David Spade Is Having More Fun than Ever

Along with Adam Sandler, Rob Schneider and Nick Swardson, David Spade (shown in 2008), plays Smart Financial Centre on Tuesday on the Here Comes the Funny Tour.
Along with Adam Sandler, Rob Schneider and Nick Swardson, David Spade (shown in 2008), plays Smart Financial Centre on Tuesday on the Here Comes the Funny Tour.

It’s not uncommon for men in their forties and fifties to reconnect with old buddies, maybe watch a game, have a few cold ones, perhaps even head out of town for a guys' trip. Happens all the time. Very rarely, however, are these men paid for such an experience.

But such is life for comedy veterans like Adam Sandler, David Spade, Rob Schneider and Nick Swardson. The four old friends, who play Smart Financial Centre on Tuesday as part of Sandy Wexler’s Here Comes the Funny Tour, will no doubt entertain the audiences with comedic riffs on dating, family life, success and any other number of topics.

Of course, considering the men – particularly Sandler, Spade and Schneider – have been friends for decades dating back to their days on Saturday Night Live, they’re just as likely to entertain one another during their respective sets. If anything, this tour was an excuse for the old friends to catch up.

“With your buddies, it’s hard, because people get busy and everyone scatters,” Spade said in a recent phone conversation. “This really is the best trick to get everyone together. At this point, with families, wives and kids, getting everyone together for dinner is hard. When you have to work together, it’s a great reason to get together. If not, everyone just fades apart.”

Seeds for the tour were laid while Sandler, Spade, Schneider and Swardson were filming the Netflix original comedy Sandy Wexler (it debuts on Friday). Sandler continually asked Spade how his standup sets were going, to the point where Spade wondered aloud why Sandler didn’t consider a return to the stage.

That led to a few pop-up gigs at various comedy clubs where Spade was an announced performer and an unadvertised Sandler would jump onstage and work through some material. The new material was a hit, and a tour was born. To Spade, the chance to perform alongside his friends made for one hell of an opportunity.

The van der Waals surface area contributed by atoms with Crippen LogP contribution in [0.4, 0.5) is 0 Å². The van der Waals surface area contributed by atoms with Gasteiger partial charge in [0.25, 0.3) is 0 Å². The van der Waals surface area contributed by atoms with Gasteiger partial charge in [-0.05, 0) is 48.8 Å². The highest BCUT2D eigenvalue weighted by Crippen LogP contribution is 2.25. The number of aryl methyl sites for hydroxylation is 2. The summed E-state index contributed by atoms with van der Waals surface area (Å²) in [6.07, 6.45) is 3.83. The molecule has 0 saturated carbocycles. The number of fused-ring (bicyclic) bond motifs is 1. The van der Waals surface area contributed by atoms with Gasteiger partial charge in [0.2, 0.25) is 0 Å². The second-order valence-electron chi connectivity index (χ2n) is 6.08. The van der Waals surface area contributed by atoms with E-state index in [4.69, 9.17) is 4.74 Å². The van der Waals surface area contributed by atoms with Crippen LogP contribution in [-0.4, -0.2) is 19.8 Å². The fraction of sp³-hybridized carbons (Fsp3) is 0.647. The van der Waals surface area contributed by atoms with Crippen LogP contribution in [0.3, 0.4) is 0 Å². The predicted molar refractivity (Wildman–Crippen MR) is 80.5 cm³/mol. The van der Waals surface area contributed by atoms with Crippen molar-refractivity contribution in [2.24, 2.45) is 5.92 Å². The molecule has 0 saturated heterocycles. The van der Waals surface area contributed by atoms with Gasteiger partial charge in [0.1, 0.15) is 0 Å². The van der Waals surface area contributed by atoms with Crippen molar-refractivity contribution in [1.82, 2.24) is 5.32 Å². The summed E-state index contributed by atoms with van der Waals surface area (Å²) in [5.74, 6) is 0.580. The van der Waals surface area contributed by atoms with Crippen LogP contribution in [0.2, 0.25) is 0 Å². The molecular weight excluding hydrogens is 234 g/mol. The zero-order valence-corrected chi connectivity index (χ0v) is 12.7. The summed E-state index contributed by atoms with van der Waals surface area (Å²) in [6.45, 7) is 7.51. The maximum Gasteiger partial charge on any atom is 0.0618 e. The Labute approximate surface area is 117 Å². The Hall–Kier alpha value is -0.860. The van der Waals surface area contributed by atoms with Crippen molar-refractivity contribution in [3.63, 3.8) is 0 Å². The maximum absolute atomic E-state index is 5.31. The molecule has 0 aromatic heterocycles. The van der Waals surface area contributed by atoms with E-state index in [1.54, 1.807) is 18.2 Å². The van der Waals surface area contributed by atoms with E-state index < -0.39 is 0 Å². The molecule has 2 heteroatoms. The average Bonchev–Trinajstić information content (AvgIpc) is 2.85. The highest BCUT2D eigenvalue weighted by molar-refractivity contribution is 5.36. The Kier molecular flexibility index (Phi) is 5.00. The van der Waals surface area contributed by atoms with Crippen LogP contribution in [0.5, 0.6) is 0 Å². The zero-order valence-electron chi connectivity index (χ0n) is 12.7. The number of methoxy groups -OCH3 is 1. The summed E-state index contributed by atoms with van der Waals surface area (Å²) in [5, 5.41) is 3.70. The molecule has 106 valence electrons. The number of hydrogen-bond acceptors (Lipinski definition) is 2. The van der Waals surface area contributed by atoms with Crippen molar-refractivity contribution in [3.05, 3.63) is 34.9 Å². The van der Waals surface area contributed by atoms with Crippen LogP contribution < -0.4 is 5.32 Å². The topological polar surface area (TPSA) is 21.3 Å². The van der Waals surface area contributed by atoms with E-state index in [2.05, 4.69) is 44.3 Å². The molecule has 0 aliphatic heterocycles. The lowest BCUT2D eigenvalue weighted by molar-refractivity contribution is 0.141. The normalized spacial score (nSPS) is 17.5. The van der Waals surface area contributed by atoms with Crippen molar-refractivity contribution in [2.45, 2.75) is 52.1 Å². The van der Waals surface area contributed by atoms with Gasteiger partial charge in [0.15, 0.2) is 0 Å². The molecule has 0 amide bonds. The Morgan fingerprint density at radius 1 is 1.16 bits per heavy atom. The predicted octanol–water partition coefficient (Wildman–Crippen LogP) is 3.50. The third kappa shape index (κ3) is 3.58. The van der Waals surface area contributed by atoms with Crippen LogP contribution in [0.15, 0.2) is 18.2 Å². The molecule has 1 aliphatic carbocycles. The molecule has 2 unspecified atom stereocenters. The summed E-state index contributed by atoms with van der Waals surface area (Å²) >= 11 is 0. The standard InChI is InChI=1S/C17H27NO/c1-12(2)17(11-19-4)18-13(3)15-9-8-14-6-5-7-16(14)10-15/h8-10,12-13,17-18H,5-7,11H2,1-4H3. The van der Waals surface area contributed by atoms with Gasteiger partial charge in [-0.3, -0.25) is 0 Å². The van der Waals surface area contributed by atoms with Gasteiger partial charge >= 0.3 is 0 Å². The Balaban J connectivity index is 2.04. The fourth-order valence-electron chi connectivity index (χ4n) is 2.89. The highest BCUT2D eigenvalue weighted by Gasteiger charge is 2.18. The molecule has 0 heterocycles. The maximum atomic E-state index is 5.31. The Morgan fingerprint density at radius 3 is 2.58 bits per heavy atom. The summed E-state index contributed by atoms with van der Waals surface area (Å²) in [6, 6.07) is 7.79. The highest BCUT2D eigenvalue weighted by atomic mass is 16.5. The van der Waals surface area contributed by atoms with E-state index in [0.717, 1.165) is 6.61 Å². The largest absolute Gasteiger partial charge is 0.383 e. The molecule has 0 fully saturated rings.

“It’s fun because we usually watch each other on the sideline and make fun of each other backstage,” he says. “We all come out at the end and wave and say good-bye. The audience knows we know each other, and it’s nice for them to see that.”

As for what Tuesday night has in store, expect some variety. Spade tends to opine and provide insight on the ins and outs of daily life. Schneider will get political, which Spade contends he will not do.

“I’ve always stayed away from the political stuff because I’m just scared,” he says. “Like if I said that Trump is really taking this whole ‘bring your daughter to work thing a little too seriously,’ then people think I’m either for or against him. It’s too risky. But Rob goes there; he’s got the balls.”

As for Sandler, Spade says his friend has worked through the stage rust and put together a fresh set of material. In fact, he at one point was so satisfied with his new material that he was reticent to revisit the old stuff – songs like “The Chanukah Song” and “Lunchlady Land.”

“He told me at one point that he didn’t want to do the old stuff, and I’m like, ‘Journey still plays ‘Don’t Stop Believing,'" Spade says.

One new Sandler song that has generated a ton of buzz during the tour was penned in tribute to the late, great Chris Farley, who died of a drug overdose almost 20 years ago. Spade, who co-starred with Farley on Saturday Night Live and in films like Tommy Boy and Black Sheep, will forever share a bond with Farley. The two comedians’ personas – Spade the dry smart-ass, Farley the larger-than-life comedic tour de force – were so perfectly aligned that Spade admits he would have been open to future projects with Farley.

And while he admits that he doesn’t particularly care to discuss the heartbreak that accompanies the loss of such a good friend – and really, who could blame him? – Spade says that time has helped heal wounds.

“I can’t say that I think about him every day anymore, but it’s almost every day,” he says. “It was every day for ten straight years, but you hear the [Sandler] song, it still makes you cry. I have to move around backstage while it plays, because if you stop, it sucks you in so fast.”

Tommy Boy, released more than 20 years ago, was designed as a way to showcase a couple of young SNL talents with 90 minutes of banter and “fatty falls down” humor. It ended up a cult classic, one that forever bonded Spade with his late co-star.

“It was the ultimate in thinking you’re sitting on something great, but you’re not really sure,” he says. “It could go either way, but it was very fun to do it. We made some great memories.”

Sandy Wexler's Here Comes the Funny Tour, featuring Adam Sandler, David Spade, Rob Schneider and Nick Swardson, arrives at Sugar Land's Smart Financial Centre on Tuesday, April 11. Tickets are $89.50-$159.50.


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